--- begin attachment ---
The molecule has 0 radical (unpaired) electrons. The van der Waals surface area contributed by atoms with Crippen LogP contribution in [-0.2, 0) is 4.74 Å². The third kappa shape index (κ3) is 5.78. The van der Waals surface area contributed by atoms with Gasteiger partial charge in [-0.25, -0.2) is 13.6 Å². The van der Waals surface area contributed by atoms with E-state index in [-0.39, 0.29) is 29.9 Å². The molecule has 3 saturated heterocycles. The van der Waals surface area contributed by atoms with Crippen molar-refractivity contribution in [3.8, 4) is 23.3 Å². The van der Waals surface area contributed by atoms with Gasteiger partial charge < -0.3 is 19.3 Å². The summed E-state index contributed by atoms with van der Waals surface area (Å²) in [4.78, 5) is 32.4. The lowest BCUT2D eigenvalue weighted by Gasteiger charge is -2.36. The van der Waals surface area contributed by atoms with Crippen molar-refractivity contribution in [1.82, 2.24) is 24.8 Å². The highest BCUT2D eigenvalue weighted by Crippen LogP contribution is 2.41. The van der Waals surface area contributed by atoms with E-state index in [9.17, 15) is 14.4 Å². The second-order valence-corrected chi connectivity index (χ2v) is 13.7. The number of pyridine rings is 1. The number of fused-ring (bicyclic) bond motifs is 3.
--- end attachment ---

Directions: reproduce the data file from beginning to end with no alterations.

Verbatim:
The molecule has 0 radical (unpaired) electrons. The van der Waals surface area contributed by atoms with Crippen LogP contribution in [-0.2, 0) is 4.74 Å². The third kappa shape index (κ3) is 5.78. The van der Waals surface area contributed by atoms with Gasteiger partial charge in [-0.25, -0.2) is 13.6 Å². The van der Waals surface area contributed by atoms with E-state index in [-0.39, 0.29) is 29.9 Å². The molecule has 3 saturated heterocycles. The van der Waals surface area contributed by atoms with Crippen molar-refractivity contribution in [3.8, 4) is 23.3 Å². The van der Waals surface area contributed by atoms with Gasteiger partial charge < -0.3 is 19.3 Å². The summed E-state index contributed by atoms with van der Waals surface area (Å²) in [4.78, 5) is 32.4. The lowest BCUT2D eigenvalue weighted by Gasteiger charge is -2.36. The van der Waals surface area contributed by atoms with Crippen molar-refractivity contribution in [1.82, 2.24) is 24.8 Å². The highest BCUT2D eigenvalue weighted by Crippen LogP contribution is 2.41. The van der Waals surface area contributed by atoms with E-state index in [9.17, 15) is 14.4 Å². The second-order valence-corrected chi connectivity index (χ2v) is 13.7. The number of pyridine rings is 1. The number of fused-ring (bicyclic) bond motifs is 3.